Dear Jim,

Normally one uses surnames for people they haven’t met, but given the appalling way you’ve just behaved and the ignorance you’ve displayed, I don’t have enough respect for you to bother.

Let’s get down to brass tacks.

I am an autistic adult, and I am angry.


And I Am Telling You

I was going to try and be really highfalutin’ with this post. I was going to ask my roommate the English major about Lacanian theory and semiotics, and explain that. Then I’d make some allusion to the fact that we all perceive words differently, and it can sometimes mess up discourse on a fundamental level. Then I would tie it back to the fact that the word ‘disability’ is routinely interpreted as something hugely dire by the non-disabled, and explain that ‘disability’ is in fact a social construct. Then, to close, I’d make some quasi-profound point about how we could all do a bit better at understanding that we all have different perceptions.

But today is the Disability Day of Mourning, and I’m not going to do that.


A Defense Against Libel

I know it’s been a while since I posted. The reasons are about evenly split between life happening, and being threatened with doxxing over my Stapleton post. My life has calmed down somewhat since, but I still had to debate posting this. Eventually I decided in favor of posting it, because frankly, it needs to be said.

London McCabe was a six year old boy living in Oregon. His mother murdered him last week by throwing him off a bridge. After the murder, NBC reached out to “autism experts.” They found Dee Shepherd-Look, who is a professor of psychology at Cal State Northridge. She had this to say. (Very triggering, be warned.)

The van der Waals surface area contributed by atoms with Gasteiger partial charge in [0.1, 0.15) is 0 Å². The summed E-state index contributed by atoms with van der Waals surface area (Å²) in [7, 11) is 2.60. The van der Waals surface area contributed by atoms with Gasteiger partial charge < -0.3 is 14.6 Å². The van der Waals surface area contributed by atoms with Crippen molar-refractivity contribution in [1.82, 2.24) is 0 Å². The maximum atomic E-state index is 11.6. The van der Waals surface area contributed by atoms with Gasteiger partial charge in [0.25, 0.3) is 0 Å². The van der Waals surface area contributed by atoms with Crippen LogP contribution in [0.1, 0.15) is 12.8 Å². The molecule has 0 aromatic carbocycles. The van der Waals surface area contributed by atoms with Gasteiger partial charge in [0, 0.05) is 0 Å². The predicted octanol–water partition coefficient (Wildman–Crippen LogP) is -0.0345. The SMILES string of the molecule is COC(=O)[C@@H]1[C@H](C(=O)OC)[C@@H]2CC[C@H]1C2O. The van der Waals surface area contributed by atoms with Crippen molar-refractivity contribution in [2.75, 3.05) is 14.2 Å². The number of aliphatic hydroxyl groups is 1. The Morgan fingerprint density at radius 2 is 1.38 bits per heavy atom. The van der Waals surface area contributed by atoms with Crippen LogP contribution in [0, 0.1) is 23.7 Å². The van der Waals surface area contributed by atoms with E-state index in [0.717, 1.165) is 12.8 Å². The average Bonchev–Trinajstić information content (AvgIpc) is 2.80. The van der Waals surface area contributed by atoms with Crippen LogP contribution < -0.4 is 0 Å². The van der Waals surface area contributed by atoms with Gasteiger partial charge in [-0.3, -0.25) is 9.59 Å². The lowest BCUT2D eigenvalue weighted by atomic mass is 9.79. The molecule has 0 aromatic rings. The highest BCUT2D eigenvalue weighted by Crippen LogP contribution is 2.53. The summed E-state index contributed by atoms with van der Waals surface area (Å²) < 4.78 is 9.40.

““I’m frankly surprised this doesn’t happen more often. These children are really unable to be in a reciprocal relationship and the moms don’t really experience the love that comes back from a child — the bonding is mitigated … That is one of the most difficult things for mothers.””

I and most of the autistic community was appalled. This is the e-mail I sent to her. -cec


Sometimes, The Law Is Not Enough

NB. Any news media links contained herein come with a massive trigger warning for ableism and dehumanization of autistics. I provide them in the context of attempting to be thorough, but I do not endorse any of the content therein. They’re fairly disgusting, to be honest.

NB #2. In the interests of full disclosure, a few edits have been made upon receiving new information.

NB #3. G-d help you if you try to defend Kelli Stapleton on my blog. I mean it. 


A Self-Evident Truth

I worried when I last posted (Housekeeping post notwithstanding) that I was getting too stuck into righteous anger. That I was becoming one of those people, who finds offense in everything. And I’ve tried to surround myself with joy more often, if only for my mental health. There is a lot of joy in the world.

Also, it’s possible to have an opinion on something without being offended. You can be sad. Scared. Disappointed. Worried. Lately, I’ve been all four, and the straw that broke the camel’s back was the response in the aftermath of an appalling Washington Post article. Only one question came to mind.

Do people really need constant reassurance that autistic people are in fact human beings?

It really, really seems like they do.